• Understand relocation and migration and its effect on children and families.

  • Understand the process of acquiring a second culture and its impact on the development and adjustment.

  • Understand the impact of poverty on physical and mental health.

  • Aware of different responses to interventions

  • Understand the specific coping skills and support systems available to culturally diverse children and families.

Working with interpreters

Working with Interpreters

  • Psychologists seek the services of interpreters only when necessary and when other alternatives have been sought out but are not available.

  • Work with trained interpreters familiar with the student’s culture and regional area of origin.

  • Know how to train interpreters when needed.

  • Knowledge of the skills needed by qualified interpreters

  • Aware of problems inherent in the process of translation.

Working with interpreters1

Working with Interpreters

  • Knowledge of the psychological impact of using interpreters during assessment and intervention activities.

  • Knowledge and skills in interviewing and assessing individuals through interpreters.

  • Examine data obtained through interpreters with extreme caution and acknowledge the limitations of such data.

  • Assessment results obtained through interpreters are described as such and are reported qualitatively.



  • Informed about quantitative and qualitative research techniques.

  • Consider the social, linguistic and cultural context in which research takes place

  • Psychologists work to eliminate bias when conducting research.



  • Insure that the informed consent of all research participants is secured and has been elicited in the language the family is most comfortable with.

  • Skilled in program evaluation to determine the appropriateness and adequacy of instructional programs specifically aimed at diverse youngsters.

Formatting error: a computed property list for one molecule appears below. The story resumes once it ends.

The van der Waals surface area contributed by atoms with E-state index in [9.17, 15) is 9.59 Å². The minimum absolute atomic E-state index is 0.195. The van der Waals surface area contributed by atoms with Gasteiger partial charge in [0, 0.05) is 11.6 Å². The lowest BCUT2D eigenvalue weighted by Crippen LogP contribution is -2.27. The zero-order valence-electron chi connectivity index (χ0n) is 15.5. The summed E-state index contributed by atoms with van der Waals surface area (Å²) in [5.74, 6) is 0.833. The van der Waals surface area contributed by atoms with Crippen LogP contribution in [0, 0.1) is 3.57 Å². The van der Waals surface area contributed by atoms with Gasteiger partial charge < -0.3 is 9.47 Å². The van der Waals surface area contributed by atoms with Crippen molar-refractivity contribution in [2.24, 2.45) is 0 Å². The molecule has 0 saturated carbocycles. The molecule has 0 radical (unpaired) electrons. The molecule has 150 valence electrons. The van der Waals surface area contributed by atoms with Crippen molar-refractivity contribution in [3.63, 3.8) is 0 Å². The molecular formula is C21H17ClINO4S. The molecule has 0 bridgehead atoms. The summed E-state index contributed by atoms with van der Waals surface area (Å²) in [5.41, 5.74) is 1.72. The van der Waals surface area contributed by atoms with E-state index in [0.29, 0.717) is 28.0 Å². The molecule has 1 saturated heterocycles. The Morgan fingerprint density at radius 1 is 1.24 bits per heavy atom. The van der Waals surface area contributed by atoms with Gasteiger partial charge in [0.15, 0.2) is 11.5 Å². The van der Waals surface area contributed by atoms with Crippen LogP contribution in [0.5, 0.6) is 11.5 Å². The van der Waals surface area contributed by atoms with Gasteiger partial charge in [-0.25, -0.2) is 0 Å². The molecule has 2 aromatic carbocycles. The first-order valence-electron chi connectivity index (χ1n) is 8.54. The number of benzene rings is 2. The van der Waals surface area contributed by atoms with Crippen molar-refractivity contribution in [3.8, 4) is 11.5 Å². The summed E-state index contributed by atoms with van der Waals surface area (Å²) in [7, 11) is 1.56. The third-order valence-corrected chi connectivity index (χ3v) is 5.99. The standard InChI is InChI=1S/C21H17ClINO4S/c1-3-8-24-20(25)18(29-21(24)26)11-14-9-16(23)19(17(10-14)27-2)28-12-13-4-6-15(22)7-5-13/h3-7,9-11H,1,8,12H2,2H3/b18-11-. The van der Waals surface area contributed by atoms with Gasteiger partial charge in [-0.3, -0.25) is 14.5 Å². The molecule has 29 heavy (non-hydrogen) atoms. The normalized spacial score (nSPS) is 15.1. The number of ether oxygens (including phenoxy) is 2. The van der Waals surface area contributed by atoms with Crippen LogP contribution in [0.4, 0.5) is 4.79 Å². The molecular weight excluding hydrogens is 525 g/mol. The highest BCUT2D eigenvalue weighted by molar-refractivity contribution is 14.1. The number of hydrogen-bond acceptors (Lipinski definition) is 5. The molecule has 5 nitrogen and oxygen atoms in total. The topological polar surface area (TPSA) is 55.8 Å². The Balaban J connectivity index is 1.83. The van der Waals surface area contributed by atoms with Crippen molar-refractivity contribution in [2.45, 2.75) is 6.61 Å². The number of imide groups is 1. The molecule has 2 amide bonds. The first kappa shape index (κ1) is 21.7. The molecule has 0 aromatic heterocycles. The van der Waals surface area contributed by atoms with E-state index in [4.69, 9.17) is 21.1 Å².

Cultural definitions vs stereotypes

Cultural Definitions Vs. Stereotypes



  • Stereotypes are considered to be

    • Group concept of one social group about another

    • Often used in a negative or prejudicial sense

    • Frequently used to justify discriminatory behavior.

    • May express “folk wisdom” about social reality.

  • Stereotype production is based on:

    • Simplification

    • Exaggeration or distortion

    • Generalization

    • Presentation of cultural attributes as being 'natural'.

Wikipedia, 2006

Cultural definitions

Cultural Definitions

  • Should be scientifically based.

  • Represent many (but probably not all).

  • Provide a general idea of a culture

    • History

    • Beliefs

    • Daily Lives

    • Norms

  • Are objectively determined and reported (neither positive or negative)

Psychs need to know

Psychs Need to Know…

  • How families are organized in different cultures.

  • Educational systems in other locations.

  • What recent events may cause distress in a child or family.

  • Languages spoken by the child.

  • Gestures, greetings, etc.

  • Views toward healthcare or psych services.

  • Anything else on Div. 16 Guidelines



  • You can get much of the information that you need from Culture Grams (

  • At UNLV we access Culture Grams by:

  • Note: Not all that you need to know can be accessed here. Sometimes you will need alternate sources.

    • Natives from that Country

    • Current Newspapers

    • Literature Reviews, etc.

Discussion project culturegrams

Scenario 1:

You have a female child from Peru

Scenario 2:

You have a male child from Saudi Arabia

Scenario 3:

You have a female child from Canada

Scenario 4:

You have a male child from Chad

Discussion Project: CultureGrams

Use at least one of these scenarios to discuss information

on CultureGrams in terms of psychological, family, and

educational issues.

  • Login